# 2009 AMC 10A Problems/Problem 24

## Problem

Three distinct vertices of a cube are chosen at random. What is the probability that the plane determined by these three vertices contains points inside the cube? $\mathrm{(A)}\ \frac{1}{4} \qquad \mathrm{(B)}\ \frac{3}{8} \qquad \mathrm{(C)}\ \frac{4}{7} \qquad \mathrm{(D)}\ \frac{5}{7} \qquad \mathrm{(E)}\ \frac{3}{4}$

## Solutions

### Solution 1

First of all, number of planes determined by any three vertices of a cube is $20$ ( $6$ surface, $6$ opposing parallel edges, $8$ points cut by three remote vertices). Among these $20$ planes only $6$ surfaces will not cut into the cube. Secondly, to choose three vertices randomly, the four vertices planes each will be chosen $4$ times, while the three vertices planes each will be chosen once. To conclude, the probability of a cutting in plane is $\frac {(6\cdot 4+8\cdot 1)}{(12\cdot 4+8\cdot 1)} = \frac {32}{56}$ = $\boxed {\textbf{(C)}}$.

Minor LaTeX edit by Arcticturn

### Solution 2

We will try to use symmetry as much as possible.

Pick the first vertex $A$, its choice clearly does not influence anything.

Pick the second vertex $B$. With probability $3/7$ vertices $A$ and $B$ have a common edge, with probability $3/7$ they are in opposite corners of the same face, and with probability $1/7$ they are in opposite corners of the cube. We will handle each of the cases separately.

In the first case, there are $2$ faces that contain the edge $AB$. In each of these faces there are $2$ other vertices. If one of these $4$ vertices is the third vertex $C$, the entire triangle $ABC$ will be on a face. On the other hand, if $C$ is one of the two remaining vertices, the triangle will contain points inside the cube. Hence in this case the probability of choosing a good $C$ is $2/6 = 1/3$.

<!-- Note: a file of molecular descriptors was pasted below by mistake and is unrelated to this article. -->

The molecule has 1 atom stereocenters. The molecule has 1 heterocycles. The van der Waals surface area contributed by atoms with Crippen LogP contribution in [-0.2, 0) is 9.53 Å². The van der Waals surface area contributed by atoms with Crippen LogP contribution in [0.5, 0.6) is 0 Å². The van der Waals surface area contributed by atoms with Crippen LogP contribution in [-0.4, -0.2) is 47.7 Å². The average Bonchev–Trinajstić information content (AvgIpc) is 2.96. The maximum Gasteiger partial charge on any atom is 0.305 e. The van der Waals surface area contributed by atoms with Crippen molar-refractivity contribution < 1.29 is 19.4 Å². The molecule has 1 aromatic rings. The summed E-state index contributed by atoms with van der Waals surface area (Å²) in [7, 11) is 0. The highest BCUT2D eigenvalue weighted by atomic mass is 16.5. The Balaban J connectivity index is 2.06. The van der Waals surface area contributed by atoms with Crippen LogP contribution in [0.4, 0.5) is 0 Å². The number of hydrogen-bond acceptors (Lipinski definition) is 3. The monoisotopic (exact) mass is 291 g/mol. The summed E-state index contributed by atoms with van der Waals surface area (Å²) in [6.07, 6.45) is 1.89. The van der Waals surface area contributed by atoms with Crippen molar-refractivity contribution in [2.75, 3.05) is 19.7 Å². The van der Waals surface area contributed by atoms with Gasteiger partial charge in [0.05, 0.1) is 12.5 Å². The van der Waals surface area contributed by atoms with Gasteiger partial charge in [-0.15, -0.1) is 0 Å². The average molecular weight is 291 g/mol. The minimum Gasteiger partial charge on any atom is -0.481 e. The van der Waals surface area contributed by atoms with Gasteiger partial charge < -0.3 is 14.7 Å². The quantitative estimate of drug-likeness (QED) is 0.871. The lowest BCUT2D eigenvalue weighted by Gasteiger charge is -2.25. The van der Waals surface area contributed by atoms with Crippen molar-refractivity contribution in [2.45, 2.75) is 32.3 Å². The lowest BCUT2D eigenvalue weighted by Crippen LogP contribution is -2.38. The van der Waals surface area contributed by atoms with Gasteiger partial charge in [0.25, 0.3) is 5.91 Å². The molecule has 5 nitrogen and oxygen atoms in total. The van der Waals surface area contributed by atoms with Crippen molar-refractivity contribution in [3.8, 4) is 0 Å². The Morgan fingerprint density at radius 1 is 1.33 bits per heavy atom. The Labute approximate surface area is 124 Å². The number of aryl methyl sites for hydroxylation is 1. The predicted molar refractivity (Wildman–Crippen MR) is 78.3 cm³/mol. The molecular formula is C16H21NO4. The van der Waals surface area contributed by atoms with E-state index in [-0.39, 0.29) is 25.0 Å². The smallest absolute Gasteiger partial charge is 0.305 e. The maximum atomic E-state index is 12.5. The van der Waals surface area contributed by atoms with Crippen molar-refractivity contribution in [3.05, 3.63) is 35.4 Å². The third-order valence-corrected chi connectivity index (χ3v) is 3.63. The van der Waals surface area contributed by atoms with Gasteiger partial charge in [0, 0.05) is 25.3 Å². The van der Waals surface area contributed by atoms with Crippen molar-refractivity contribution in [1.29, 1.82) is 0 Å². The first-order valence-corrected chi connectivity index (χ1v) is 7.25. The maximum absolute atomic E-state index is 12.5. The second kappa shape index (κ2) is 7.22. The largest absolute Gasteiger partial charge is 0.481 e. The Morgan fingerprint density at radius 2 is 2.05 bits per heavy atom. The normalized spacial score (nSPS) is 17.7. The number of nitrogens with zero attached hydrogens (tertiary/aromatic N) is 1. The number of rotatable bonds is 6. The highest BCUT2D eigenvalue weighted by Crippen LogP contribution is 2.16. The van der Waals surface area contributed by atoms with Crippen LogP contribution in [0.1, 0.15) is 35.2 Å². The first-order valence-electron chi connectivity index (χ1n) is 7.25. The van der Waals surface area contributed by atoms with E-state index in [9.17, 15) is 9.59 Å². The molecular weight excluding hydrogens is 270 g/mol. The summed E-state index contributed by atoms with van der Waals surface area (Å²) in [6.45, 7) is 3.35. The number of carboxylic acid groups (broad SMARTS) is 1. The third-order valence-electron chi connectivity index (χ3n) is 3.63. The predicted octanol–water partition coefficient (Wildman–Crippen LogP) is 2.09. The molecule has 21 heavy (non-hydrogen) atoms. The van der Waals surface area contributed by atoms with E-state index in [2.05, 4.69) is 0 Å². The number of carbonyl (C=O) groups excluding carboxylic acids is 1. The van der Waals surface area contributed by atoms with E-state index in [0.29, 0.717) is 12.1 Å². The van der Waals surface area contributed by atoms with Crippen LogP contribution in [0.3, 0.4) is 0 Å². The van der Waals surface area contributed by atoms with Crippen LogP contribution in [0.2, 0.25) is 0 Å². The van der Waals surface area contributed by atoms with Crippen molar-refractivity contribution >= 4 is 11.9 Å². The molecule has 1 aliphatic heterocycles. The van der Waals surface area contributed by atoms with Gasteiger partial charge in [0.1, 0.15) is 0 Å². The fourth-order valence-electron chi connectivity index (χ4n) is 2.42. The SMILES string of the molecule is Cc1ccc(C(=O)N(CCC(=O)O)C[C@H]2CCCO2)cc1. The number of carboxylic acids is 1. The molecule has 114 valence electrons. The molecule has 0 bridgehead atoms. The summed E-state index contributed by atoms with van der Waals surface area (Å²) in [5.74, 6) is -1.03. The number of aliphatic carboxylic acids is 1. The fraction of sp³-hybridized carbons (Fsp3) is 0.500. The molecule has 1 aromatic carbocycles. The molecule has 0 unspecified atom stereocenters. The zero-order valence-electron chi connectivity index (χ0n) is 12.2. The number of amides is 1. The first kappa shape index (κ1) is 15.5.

In the second case, the triangle $ABC$ will not intersect the cube if point $C$ is one of the two points on the side that contains $AB$. Hence the probability of $ABC$ intersecting the inside of the cube is $2/3$.

In the third case, already the diagonal $AB$ contains points inside the cube, hence this case will be good regardless of the choice of $C$.

Summing up all cases, the resulting probability is: $$\frac 37\cdot\frac 13 + \frac 37\cdot \frac 23 + \frac 17\cdot 1 = \boxed{\frac 47}$$

### Solution 3 (Cheap solution, same approach as Solution 2)

This problem can be approached the same way, by picking vertices, but with a much faster and kind of cheap solution: Pick any vertex A and a face it touches. For vertex B, out of the $7$ remaining vertices, $4$ of them aren't on the same face as the one chosen for vertex A, so vertex C can be placed anywhere and the plane will no matter what be in the cube. Therefore, the probability of choosing a valid vertex B is $4/7$.

### Solution 4

There are $\binom{8}{3}=56$ ways to pick three vertices from eight total vertices; this is our denominator. In order to have three points inside the cube, they cannot be on the surface. Thus, we can use complementary probability.

There are $\binom{4}{3}=4$ ways to choose three points from the vertices of a single face. Since there are six faces, $4 \times 6 = 24$.

Thus, the probability of what we don't want is $\frac{24}{56} = \frac{3}{7}$. Using complementary probability, $$1- \frac 37 = \boxed{\frac 47}$$

### Solution 5 (Casework)

This problem is fairly simple. Start with $2$ points WLOG.

Case $1$: You pick 2 points that are diagonally across from each other but still on the same face. This happens with probability $\frac {3}{7}$. We notice that $4$ out of the $6$ possible outcomes include a point inside the cube. Therefore, the probability of this happening is $\frac {2}{7}$.

Case $2$: You pick 2 points that a directly across from each other. This happens with probability $\frac {3}{7}$. We notice that $2$ out of the $6$ possible outcomes include a point inside the cube. Therefore, the probability of this happening is $\frac {1}{7}$.

Case $3$: You pick 2 points that is a space diagonal of the cube. This happens with probability $\frac {1}{7}$. Clearly, all of the points contain a point inside the cube, so our probability is $\frac {1}{7}$.

Adding these probabilities gives us $\boxed {\frac {4}{7}}$

~Arcticturn

## (Video solution)

Video: https://youtu.be/5PiNMIxItVQ ~DaBobWhoLikeMath1234

The problems on this page are copyrighted by the Mathematical Association of America's American Mathematics Competitions.